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One Small Step for Patient-Centered Care, One Less Barrier to Engagement


As far as my chemo nurse Olga* is concerned, I can do nothing right.

She scolded me for sending an e-mail when she thought I should have called and vice versa. She scolded me for going home before my next appointment was scheduled. She scolded me for asking to speak to her personally instead of whichever nurse was available. She scolded me for calling my oncologist directly. She scolded me for asking whether my clinical information and questions are shared between my oncologist and the staff of the chemo suite. I could go on.

Funny, I think to myself. If she had told me the basic ground rules of interacting with her and her colleagues, I would have been happy to follow them. Otherwise, how am I supposed to know guess?

While my recent diagnosis of stomach cancer last fall introduced me to many new doctors and their practices, most were one-shot consultations. Other than making sure the test results they ordered and their recommendations found their way to the right physicians (my responsibility in the absence of an interoperable health record), it didn't really matter how I communicated with them over time.

But when you start chemotherapy or have a heart attack, brain injury, stroke or a serious chronic condition, you sign on to a long-term relationship with a whole crew of people receptionists, various types of nurses, aides, physical therapists, educators, coaches, phlebotomists, pharmacists and doctors -- that is likely to require a lot of back-and-forth. Chances are that these professionals have figured out ways to work together pretty efficiently. The problem is that most of them don't let us in on the action; they rarely provide us with (ahem) 'rules of engagement' that would tell us how to work most effectively with them.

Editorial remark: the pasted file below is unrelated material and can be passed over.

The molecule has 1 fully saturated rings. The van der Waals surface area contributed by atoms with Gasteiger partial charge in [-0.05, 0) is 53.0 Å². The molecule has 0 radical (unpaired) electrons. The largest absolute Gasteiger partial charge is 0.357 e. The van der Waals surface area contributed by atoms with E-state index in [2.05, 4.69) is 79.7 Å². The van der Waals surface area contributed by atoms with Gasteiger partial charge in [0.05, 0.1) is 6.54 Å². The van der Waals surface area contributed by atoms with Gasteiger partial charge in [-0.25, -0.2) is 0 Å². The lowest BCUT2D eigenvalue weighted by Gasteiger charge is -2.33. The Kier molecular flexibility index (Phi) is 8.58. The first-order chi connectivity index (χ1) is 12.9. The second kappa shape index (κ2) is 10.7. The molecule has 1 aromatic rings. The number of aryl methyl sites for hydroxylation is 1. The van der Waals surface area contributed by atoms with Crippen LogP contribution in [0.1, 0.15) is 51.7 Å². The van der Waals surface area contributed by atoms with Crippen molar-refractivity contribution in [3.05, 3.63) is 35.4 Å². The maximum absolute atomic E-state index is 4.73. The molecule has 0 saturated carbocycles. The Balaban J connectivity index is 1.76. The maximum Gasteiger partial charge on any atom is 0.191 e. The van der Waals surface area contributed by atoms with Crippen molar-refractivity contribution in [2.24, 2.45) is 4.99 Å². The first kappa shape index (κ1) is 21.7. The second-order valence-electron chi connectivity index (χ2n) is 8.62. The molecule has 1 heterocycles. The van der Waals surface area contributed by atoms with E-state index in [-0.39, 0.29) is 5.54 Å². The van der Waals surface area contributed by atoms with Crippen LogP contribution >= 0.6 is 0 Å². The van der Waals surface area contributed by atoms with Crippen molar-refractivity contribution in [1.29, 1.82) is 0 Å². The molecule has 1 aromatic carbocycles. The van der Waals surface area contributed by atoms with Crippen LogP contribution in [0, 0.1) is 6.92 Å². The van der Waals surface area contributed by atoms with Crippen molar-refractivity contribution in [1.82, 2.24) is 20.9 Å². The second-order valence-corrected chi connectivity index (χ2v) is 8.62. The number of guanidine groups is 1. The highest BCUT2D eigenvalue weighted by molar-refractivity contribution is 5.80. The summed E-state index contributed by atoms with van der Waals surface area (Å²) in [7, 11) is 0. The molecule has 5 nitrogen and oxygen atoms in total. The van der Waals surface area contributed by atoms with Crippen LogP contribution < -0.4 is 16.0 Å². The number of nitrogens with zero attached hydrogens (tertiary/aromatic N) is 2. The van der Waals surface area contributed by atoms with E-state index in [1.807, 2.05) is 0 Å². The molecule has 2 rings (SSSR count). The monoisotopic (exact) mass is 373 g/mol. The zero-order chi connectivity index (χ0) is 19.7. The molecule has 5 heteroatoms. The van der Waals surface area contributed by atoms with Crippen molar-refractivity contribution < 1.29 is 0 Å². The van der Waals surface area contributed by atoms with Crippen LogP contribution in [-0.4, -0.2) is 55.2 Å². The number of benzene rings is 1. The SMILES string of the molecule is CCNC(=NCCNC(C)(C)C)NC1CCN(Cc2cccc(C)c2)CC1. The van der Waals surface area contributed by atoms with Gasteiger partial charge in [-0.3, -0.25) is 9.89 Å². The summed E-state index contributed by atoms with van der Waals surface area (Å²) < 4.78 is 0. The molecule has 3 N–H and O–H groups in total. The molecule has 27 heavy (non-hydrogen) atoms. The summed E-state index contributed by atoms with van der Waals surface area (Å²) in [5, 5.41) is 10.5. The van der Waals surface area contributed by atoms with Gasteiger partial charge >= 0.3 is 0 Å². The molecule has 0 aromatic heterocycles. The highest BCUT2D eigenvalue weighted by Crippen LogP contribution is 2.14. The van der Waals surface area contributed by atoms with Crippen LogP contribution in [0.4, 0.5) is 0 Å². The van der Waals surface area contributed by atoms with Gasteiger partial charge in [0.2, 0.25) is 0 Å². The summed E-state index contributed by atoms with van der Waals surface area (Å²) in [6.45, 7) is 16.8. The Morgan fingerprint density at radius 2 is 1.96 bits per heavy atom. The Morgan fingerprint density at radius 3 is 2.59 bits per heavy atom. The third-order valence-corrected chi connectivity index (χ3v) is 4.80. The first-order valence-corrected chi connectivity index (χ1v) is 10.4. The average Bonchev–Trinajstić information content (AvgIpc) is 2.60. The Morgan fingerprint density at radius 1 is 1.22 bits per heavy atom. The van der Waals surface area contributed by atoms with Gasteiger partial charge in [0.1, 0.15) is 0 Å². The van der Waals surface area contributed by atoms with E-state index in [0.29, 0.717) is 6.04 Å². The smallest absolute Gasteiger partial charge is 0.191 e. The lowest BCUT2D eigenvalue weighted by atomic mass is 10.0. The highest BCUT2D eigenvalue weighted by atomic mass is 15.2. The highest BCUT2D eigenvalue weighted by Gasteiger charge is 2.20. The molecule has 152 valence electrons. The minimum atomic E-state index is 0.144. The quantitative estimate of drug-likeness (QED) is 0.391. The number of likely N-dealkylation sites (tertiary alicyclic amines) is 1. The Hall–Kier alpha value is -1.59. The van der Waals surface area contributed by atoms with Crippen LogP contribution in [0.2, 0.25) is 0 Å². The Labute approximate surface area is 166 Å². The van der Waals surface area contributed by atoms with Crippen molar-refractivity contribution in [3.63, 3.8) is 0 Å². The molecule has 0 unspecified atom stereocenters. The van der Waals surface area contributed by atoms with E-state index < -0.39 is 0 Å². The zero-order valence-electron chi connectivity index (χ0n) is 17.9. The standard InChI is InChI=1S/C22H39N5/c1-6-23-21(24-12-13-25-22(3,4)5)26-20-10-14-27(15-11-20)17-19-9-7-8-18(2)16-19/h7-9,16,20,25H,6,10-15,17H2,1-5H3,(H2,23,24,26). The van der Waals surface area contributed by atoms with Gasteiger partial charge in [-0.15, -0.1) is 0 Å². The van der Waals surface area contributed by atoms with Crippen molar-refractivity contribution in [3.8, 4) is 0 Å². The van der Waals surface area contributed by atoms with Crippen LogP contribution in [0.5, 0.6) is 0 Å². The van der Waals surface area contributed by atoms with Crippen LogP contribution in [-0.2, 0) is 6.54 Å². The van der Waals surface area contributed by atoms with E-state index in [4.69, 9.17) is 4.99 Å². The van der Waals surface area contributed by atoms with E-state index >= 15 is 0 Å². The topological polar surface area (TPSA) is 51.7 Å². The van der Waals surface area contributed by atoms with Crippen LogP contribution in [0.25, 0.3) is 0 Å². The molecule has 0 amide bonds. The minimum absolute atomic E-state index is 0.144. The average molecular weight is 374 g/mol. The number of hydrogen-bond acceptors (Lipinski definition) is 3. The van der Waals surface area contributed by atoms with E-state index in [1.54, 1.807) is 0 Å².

And so we are left to guess and when we guess wrong, sometimes being scolded. This, of course, leaves us frustrated'sometimes even mildly rebellious.

In interviews that the Center for Advancing Health (CFAH) conducted about receiving care after a serious diagnosis, again and again patients and families raised their bewilderment (and annoyance) about the difficulty of learning how to communicate with their specialists. And the same was heard from people discussing their regular providers. People can't figure out how to get their test results. They are puzzled about whom to call after hours or on weekends. They are baffled about whom they should talk to regarding billing and insurance problems. They are flummoxed by the new and unfamiliar demands placed on them by different sources of continuing care: rehabilitation hospitals, cardiac rehab, oncology suites, neurologists and other specialists and for some, unfamiliar primary care medical homes.

The confusion of patients and families will not in itself drive any widespread change in the way care is delivered. But our endless stream of identical questions to busy professionals surely interferes with their efficiency. And with increasing calls for the competent engagement of patients and families, making explicit the ways we can most effectively work with a team of professionals seems like a modest, feasible step for primary and specialty care providers to take. Doing so is one aspect of making our care truly patient- and family-centered that doesn't require a hi-tech solution or federal policy nudge.